Paul Hudson: Yeah, could. It doesn't, but it could.

Ish Shabazz: It doesn't. But I mean, I didn't explicitly say it. It just had that abbreviation. Now I would be okay with that rule if it was a consistent rule. Or if it was like a warning, like, "by the way, next time you got to do this." I couldn't put up the bug fix because I have a video that in a text message on the screen had WTF somewhere in the bit.

Paul Hudson: That's frustrating.

Ish Shabazz: Evenly applied rules. No matter how crazy the rules are, if they're evenly applied people will tend to understand. We don't like these rules, but the rules are evenly applied. But once it's subjective, like, "Well, just resubmit, it'll go through." Now we have an issue. I feel like that's something that they can work on.

Paul Hudson: So my very first app for iOS was a flashcard program, so I could do English, Greek, and Latin at the same time – multiple languages. It got rejected by Apple because I used the name Flashzilla, and Flash was not allowed on the App Store. I was like, "No, no, it's not using Adobe Flash. It's a flashcard program." So that was lovely.

"I think upgrade pricing would be great. I'm an advocate for any model that really makes sense."

Ish Shabazz: The name Flash! Wow, that's an interesting rejection. Well, I have a collection of the most amazing rejections – I've been rejected so many times. It's really something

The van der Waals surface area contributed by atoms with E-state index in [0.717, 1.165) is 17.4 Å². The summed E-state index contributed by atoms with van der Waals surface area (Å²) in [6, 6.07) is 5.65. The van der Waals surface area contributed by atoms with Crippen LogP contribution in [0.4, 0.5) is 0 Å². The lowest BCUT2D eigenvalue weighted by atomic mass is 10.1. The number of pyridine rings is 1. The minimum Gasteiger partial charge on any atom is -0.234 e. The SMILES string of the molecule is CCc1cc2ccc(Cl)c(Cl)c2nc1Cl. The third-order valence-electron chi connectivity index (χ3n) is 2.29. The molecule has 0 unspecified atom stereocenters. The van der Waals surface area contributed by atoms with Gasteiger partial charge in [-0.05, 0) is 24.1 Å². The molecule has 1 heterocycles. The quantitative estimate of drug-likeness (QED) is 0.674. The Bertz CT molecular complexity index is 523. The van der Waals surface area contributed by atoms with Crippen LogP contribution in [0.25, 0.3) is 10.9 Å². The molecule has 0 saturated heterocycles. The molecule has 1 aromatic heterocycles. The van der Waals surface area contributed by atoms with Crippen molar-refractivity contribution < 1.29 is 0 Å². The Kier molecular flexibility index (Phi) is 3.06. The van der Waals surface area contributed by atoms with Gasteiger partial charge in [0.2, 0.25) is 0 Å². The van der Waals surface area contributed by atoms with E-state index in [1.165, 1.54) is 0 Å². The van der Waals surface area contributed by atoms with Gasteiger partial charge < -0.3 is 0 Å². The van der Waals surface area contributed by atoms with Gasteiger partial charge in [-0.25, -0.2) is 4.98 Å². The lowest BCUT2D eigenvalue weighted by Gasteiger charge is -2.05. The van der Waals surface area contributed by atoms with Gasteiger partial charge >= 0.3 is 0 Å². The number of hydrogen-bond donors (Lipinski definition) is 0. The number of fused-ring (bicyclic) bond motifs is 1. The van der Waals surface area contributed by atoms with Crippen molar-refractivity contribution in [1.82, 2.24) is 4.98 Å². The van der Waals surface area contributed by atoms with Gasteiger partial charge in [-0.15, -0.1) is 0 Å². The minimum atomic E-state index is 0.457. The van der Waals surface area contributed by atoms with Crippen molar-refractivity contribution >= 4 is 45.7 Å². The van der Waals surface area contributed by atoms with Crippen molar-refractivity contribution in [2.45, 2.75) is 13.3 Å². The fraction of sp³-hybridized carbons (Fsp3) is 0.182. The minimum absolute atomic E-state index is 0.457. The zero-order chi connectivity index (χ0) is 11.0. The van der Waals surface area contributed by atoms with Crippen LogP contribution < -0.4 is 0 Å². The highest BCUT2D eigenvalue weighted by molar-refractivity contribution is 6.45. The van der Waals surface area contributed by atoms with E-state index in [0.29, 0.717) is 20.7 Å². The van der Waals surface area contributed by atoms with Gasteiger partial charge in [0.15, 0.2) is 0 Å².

Paul Hudson: It never gets nice. It's always, always annoying. It takes ages to submit an app and get it all done properly, and now you’ve got to tweak some screenshot in three different device sizes, or something hideous like that. Yeah, that's cruel.

Ish Shabazz: Luckily review times now are down to a day, but when review times were like a week or more, holy cow – it was rough.

Paul Hudson: There’s a great point here from Prathamesh Kowarkar who says, "I just wish they gave us upgrade pricing." Now, Apple have resisted this for a long time, and we're seeing increasing numbers of freemium apps on the App Store, or subscriptions taking over as a standard, because there's no reliable way to generate income otherwise. You can sell your $5 app and then you're supporting it for years and years for free. So I think upgrade pricing would be a lovely addition, even now I'd happily welcome it.

Ish Shabazz: I think upgrade pricing would be great. I'm an advocate for any model that really makes sense. That one doesn't work for many of the apps that I have, but I think if someone wanted, why not? Some of the complexities we have in subscription pricing right now, subscriptions are insane. So you can have a subscription price, but then have a different price if a person has a subscription, then cancels the subscription and then comes back. You have like incentive pricing on top of that. Then there's all these different tiers and varying ways in which you can get to subscription. That is so much more complicated than upgrade pricing. I think upgrade pricing just should be an option just because, it's a shame that it's not.

"At the time, Apple made it very difficult to cancel a subscription. It was like buried the way to do it. Now it's a lot easier."